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Two worthy essays written today should get your attention. First, we have our good friend and fellow CQ reader Michael Ledeen writing about the meaning of the recent vote in Iran. I wrote about the precarious political position in which Mahmoud Ahmadinejad finds himself, and Michael goes into more detail at the American Enterprise Institute:
The first step toward understanding the Iranian “elections” is that they weren’t. Elections, that is, at least in our common understanding of the term, namely the people vote and the counters count those votes and so we find out what the people want. That’s not what happens in Iran, where both the candidates and the results are determined well in advance of the casting of ballots. Yes, people get mobilized and go to the polls and mark their ballots and put them in the ballot box. But then Groucho comes into play: “I’ve got ballots. And if you don’t like them, I’ve got other ballots.” So, as usual, candidates (featuring, as usual, the unfortunate Mehdi Karubi, the eternal loser who nonetheless remains at the top of the mullah’s power mountain) complain that ballot boxes disappeared, and new ones magically appeared, and numbers change, and counters are replaced. It’s all part of the ritual.
Which is not to say they weren’t significant. They certainly were. And, as most every news outlet has noticed, they brought bad news to the country’s madcap president, Mahmoud Ahmadinejad.
The Iranian electoral ritual doesn’t tell us what the people want; it tells us what the tyrants have decided. This time, the decision had to do with the very intense power struggle going on inside the regime, catalyzed by the recent evidence of the worsening health of Supreme Leader Ali Khamenei. In considerable pain from his cancer, for which he consumes a considerable quantity of opium syrup, Khamenei recently was forced to spend 2-3 days in a Tehran hospital after complaining of a loss of feeling in his feet and breaking out in a cold sweat. His doctors told him several months ago that he was unlikely to survive much past the end of March, and he seems to be more or less on schedule.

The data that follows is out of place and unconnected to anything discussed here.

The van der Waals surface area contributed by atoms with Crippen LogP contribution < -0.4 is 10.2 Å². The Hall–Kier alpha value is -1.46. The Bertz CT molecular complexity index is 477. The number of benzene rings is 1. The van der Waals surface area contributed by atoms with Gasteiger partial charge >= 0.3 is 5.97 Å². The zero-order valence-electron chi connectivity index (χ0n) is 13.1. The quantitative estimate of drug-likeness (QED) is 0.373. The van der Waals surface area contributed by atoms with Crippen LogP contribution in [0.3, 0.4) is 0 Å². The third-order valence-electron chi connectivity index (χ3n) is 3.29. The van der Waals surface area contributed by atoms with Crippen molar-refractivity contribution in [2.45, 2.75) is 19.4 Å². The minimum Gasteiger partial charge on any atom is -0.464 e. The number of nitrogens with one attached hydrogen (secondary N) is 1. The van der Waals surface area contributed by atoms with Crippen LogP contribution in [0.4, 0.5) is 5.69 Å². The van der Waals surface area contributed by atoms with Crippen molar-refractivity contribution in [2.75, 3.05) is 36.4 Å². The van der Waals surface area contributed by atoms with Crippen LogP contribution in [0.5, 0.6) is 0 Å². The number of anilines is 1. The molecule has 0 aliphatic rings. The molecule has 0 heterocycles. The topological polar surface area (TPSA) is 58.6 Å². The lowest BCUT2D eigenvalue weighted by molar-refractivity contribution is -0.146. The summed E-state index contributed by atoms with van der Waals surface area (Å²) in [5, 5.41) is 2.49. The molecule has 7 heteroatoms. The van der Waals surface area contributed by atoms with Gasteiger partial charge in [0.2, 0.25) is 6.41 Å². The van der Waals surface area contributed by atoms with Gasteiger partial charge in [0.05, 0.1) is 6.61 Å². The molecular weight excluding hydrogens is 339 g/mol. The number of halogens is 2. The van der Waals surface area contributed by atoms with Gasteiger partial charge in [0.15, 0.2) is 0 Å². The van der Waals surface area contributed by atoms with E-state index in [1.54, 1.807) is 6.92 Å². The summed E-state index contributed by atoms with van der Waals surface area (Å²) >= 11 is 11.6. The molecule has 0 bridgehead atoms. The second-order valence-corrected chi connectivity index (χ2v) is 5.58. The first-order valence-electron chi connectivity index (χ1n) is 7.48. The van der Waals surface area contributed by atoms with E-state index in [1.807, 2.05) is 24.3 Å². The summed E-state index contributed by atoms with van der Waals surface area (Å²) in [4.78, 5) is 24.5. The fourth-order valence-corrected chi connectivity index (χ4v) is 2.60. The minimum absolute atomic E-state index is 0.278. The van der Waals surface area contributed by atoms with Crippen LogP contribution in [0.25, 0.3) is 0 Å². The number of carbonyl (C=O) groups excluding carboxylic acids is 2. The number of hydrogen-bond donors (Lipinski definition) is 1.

Ledeen, who always writes with such insight about Iran, makes the case that Ahmadinejad serves a purpose familiar to bloggers: sock puppet. The recent demonstrations have served as a check against the more radical factions of the mullahs in a power struggle that Ahmadinejad's antics help to mask. With Khameini's health failing, Ledeen argues that the US and the UK have to start pressing hard in support of the current student activists if they want to bring an end to Iranian radicals and their dreams of regional hegemony -- and that we are missing the opportunity.
Speaking of missing an opportunity, Alan Dershowitz castigates Jimmy Carter for missing one to conduct a public debate on Israel and the Palestinians. Carter blew off the Harvard professor and Constitutional attorney, and Dershowitz does not much care for the snub:
YOU CAN ALWAYS tell when a public figure has written an indefensible book: when he refuses to debate it in the court of public opinion. And you can always tell when he's a hypocrite to boot: when he says he wrote a book in order to stimulate a debate, and then he refuses to participate in any such debate. I'm talking about former president Jimmy Carter and his new book "Palestine Peace Not Apartheid." ...
The fact is that Brandeis President Jehuda Reinharz had invited Carter to come to Brandeis to debate me, and Carter refused. The reason Carter gave was this: "There is no need to for me to debate somebody who, in my opinion, knows nothing about the situation in Palestine."
As Carter knows, I've been to Israel, the West Bank, and Gaza, many times -- certainly more times than Carter has been there -- and I've written three books dealing with the subject of Middle Eastern history, politics, and the peace process. The real reason Carter won't debate me is that I would correct his factual errors. It's not that I know too little; it's that I know too much.
I usually disagree with Dershowitz, but have always respected his intellect and his entertaining delivery -- and he doesn't disappoint here. In this case, Dershowitz is obviously correct. He calls Carter a bully, but that doesn't even cover it; Carter is a coward. I'm not sure I blame him -- I'd be nervous debating Dershowitz, especially if I had to defend the book Carter wrote. Unlike Carter, though, I think I'd agree just to see Dershowitz in action.
Be sure to read both worthy essays.Sphere It View blog reactions
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